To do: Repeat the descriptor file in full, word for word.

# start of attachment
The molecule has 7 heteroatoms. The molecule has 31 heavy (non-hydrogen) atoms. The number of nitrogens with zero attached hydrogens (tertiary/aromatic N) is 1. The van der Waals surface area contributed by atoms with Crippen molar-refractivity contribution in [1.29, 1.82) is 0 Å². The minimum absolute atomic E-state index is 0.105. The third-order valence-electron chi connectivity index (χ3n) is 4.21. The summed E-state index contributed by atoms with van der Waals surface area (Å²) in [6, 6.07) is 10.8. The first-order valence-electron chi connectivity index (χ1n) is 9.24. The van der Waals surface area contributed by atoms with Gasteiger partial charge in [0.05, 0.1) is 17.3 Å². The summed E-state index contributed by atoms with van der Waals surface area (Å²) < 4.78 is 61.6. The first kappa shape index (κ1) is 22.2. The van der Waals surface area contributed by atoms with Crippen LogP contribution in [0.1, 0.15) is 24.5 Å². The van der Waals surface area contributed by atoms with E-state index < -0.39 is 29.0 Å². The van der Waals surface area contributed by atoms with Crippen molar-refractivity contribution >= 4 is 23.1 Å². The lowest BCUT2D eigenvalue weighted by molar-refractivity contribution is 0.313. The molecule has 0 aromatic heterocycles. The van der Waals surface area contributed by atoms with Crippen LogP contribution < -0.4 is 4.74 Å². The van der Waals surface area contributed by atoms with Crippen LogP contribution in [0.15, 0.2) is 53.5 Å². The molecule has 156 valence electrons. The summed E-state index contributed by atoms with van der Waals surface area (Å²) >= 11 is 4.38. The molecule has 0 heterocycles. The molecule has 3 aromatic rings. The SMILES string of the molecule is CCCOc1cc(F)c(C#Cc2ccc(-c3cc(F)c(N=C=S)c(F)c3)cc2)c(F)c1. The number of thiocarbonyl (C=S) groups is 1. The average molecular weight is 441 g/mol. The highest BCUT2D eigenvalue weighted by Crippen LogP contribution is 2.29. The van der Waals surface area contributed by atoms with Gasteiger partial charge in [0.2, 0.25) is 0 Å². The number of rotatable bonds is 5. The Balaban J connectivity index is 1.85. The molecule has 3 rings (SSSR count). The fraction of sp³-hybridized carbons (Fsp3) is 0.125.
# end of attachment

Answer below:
The molecule has 7 heteroatoms. The molecule has 31 heavy (non-hydrogen) atoms. The number of nitrogens with zero attached hydrogens (tertiary/aromatic N) is 1. The van der Waals surface area contributed by atoms with Crippen molar-refractivity contribution in [1.29, 1.82) is 0 Å². The minimum absolute atomic E-state index is 0.105. The third-order valence-electron chi connectivity index (χ3n) is 4.21. The summed E-state index contributed by atoms with van der Waals surface area (Å²) in [6, 6.07) is 10.8. The first-order valence-electron chi connectivity index (χ1n) is 9.24. The van der Waals surface area contributed by atoms with Gasteiger partial charge in [0.05, 0.1) is 17.3 Å². The summed E-state index contributed by atoms with van der Waals surface area (Å²) < 4.78 is 61.6. The first kappa shape index (κ1) is 22.2. The van der Waals surface area contributed by atoms with Crippen LogP contribution in [0.1, 0.15) is 24.5 Å². The van der Waals surface area contributed by atoms with E-state index < -0.39 is 29.0 Å². The van der Waals surface area contributed by atoms with Crippen molar-refractivity contribution >= 4 is 23.1 Å². The lowest BCUT2D eigenvalue weighted by molar-refractivity contribution is 0.313. The molecule has 0 aromatic heterocycles. The van der Waals surface area contributed by atoms with Crippen LogP contribution < -0.4 is 4.74 Å². The van der Waals surface area contributed by atoms with Crippen LogP contribution in [0.15, 0.2) is 53.5 Å². The molecule has 156 valence electrons. The summed E-state index contributed by atoms with van der Waals surface area (Å²) >= 11 is 4.38. The molecule has 0 heterocycles. The molecule has 3 aromatic rings. The SMILES string of the molecule is CCCOc1cc(F)c(C#Cc2ccc(-c3cc(F)c(N=C=S)c(F)c3)cc2)c(F)c1. The number of thiocarbonyl (C=S) groups is 1. The average molecular weight is 441 g/mol. The highest BCUT2D eigenvalue weighted by Crippen LogP contribution is 2.29. The van der Waals surface area contributed by atoms with Gasteiger partial charge in [0.2, 0.25) is 0 Å². The number of rotatable bonds is 5. The Balaban J connectivity index is 1.85. The molecule has 3 rings (SSSR count). The fraction of sp³-hybridized carbons (Fsp3) is 0.125.